Where Things Stand
Released on November 5 of last year, the Occupational Safety and Health Administration (OSHA)’s Emergency Temporary Standard (ETS) regulations required all employers with 100 or more employees to ensure their employees are fully vaccinated (all shots taken), although an employer may allow employees to submit weekly test results as an alternative, with an original compliance date of January 4.
Since the release of the ETS, a number of lawsuits were filed challenging its constitutionality, which saw disparate rulings by the U.S. Court of Appeals for the Fifth and Sixth Circuits regarding staying the regulation’s implementation. This resulted in the case being accepted by the U.S. Supreme Court, which has scheduled special oral arguments for Friday, January 7, on whether the ETS regulations should be stayed pending further consideration on the merits of the challenges.
While legally the ETS is in effect as of January 4, OSHA released the following policy statement: “To account for any uncertainty created by the stay, OSHA is exercising enforcement discretion with respect to the compliance dates of the ETS. To provide employers with sufficient time to come into compliance, OSHA will not issue citations for noncompliance with any requirements of the ETS before January 10 and will not issue citations for noncompliance with the standard’s testing requirements before February 9, so long as an employer is exercising reasonable, good faith efforts to come into compliance with the standard.”
Given the pending legal decisions and the potential for U.S. Supreme Court action, many Capital Region businesses – if ultimately implemented and enforced, the ETS would impact over 550 area businesses and affect approximately 140,000 employees – are uncertain about how to proceed or what, if anything, they should be doing to prepare at this time.
While BRAC has consistently and strongly encouraged adoption of COVID mitigation measures like face-coverings and vaccinations, BRAC has also had deep concerns about the appropriateness and enforceability of the mandate, along with the burden placed on employers to be responsible for following OSHA’s confusing and potentially costly implementation procedures.
Be that as it may, and although it’s possible the U.S. Supreme Court may reimpose a stay or ultimately strike down the regulations, the fact is that the ETS is now in effect. And given the stakes involved – a maximum penalty of $13,653 for any single serious violation, and a further penalty of not more than $13,563 per day for a failure to abate the violation, as well as a total penalty of $136,532 for repeated and willful violations of OSHA rules – there are steps that the region’s larger employers should reasonably begin taking.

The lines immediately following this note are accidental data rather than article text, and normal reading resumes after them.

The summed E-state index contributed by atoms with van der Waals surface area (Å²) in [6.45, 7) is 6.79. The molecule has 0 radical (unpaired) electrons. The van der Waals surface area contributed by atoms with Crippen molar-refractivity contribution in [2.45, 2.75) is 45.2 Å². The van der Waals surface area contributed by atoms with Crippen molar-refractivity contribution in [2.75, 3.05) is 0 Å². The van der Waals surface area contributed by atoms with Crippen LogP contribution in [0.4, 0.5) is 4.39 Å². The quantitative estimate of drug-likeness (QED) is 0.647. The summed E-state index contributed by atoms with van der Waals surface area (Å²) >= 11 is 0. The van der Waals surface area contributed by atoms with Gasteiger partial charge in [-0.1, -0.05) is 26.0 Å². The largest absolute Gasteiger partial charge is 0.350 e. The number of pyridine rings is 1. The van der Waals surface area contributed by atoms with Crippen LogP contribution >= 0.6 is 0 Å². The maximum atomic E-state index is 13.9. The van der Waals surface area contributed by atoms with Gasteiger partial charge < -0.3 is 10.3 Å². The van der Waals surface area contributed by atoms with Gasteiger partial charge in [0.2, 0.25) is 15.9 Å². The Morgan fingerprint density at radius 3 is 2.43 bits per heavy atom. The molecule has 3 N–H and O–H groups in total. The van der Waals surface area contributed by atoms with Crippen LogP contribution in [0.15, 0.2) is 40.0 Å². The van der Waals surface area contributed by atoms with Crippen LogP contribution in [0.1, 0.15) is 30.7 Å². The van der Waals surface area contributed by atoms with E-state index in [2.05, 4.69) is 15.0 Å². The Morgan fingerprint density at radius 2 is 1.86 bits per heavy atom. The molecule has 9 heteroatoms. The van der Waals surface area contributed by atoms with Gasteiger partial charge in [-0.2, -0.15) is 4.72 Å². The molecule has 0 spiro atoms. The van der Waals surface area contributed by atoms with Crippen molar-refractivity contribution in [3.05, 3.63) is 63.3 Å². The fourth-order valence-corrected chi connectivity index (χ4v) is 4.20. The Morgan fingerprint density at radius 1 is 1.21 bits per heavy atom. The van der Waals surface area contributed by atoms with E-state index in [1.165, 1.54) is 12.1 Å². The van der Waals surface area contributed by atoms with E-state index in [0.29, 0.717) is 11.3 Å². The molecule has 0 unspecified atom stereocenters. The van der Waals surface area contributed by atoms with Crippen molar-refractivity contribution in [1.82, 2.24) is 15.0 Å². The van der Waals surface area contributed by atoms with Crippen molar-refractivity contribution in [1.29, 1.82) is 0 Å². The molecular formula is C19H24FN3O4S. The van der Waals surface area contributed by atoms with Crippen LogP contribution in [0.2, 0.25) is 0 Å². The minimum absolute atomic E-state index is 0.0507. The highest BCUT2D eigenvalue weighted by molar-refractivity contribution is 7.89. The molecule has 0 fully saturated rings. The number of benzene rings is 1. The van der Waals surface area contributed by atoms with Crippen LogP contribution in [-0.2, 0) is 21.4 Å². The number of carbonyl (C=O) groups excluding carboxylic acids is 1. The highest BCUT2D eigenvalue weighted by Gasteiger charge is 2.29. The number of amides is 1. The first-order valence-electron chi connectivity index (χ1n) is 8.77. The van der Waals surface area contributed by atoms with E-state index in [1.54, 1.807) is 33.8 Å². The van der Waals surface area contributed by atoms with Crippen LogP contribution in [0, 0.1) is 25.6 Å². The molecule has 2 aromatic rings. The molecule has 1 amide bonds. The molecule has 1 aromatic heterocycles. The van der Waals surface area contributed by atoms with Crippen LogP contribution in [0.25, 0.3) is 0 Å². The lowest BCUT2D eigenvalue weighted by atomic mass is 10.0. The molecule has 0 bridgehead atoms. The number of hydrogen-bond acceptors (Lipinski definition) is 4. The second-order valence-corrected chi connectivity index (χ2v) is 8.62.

Next Steps and Resources
According to a summary of OSHA’s recent policy statement by the National Law Review, the timeline for important dates that employers should be aware of is as follows:
- Immediately, employers must start taking good faith steps to come into compliance with the standard.
- January 10, 2022, is the new deadline to have a written policy, require masking for unvaccinated employees and provide PTO for employees to get vaccinated.
- February 9, 2022, is the new deadline to require unvaccinated employees to begin testing weekly for COVID-19.
What this means in practical terms is that employers, by as early as next Monday, should attempt to have in place a mandatory vaccine policy, a sample template of which can be found here, and a vaccine, face-covering and testing policy, a sample template of which can be found here. To begin implementing the testing policy for unvaccinated employees by the February 9 deadline, employers would be prudent to also begin, if they haven’t already, asking for proof of employee vaccination status and conducting an assessment of which employees must undergo testing.
Which brings us to the thorny issue of testing, and the questions area employers are most seeking answers for prior to February 9. For a guidance, BRAC recommends that employers refer to OSHA’s 3-page overview on testing, found here, which explains, in addition to implementation information, that “OSHA intends to preempt any State or local requirements that ban or limit an employer from requiring vaccination, face covering, or testing,” and that the “ETS does not require employers to pay for any costs associated with testing.”
Another common question employers have centers on the prevalence of workers who work from home or offsite. While these employees must be counted toward the 100-employee threshold, according to the OSHA overview: “The ETS does not apply to employees who do not report to a workplace where other individuals such as coworkers or customers are present, employees while they are working from home, or employees who work exclusively outdoors.”
A complete Frequently Asked Questions (FAQ) page can be found here.
The OSHA overview and FAQ, however, do not address one of the country’s and Capital Region’s most pressing challenges: the availability of COVID tests. To assist, employers are encouraged to share the following resources with their employees:
- To find a COVID testing site near you, dial 211;
- Visit https://ldh.la.gov/page/3934 for the Louisiana Department of Health’s testing information page, which provides testing sites by parish;
- Visit https://www.walgreens.com/findcare/covid19/testing?ban=covid_vanity_testing, the LDH-Walgreens page with information about locations providing drive through tests at no cost to the patient.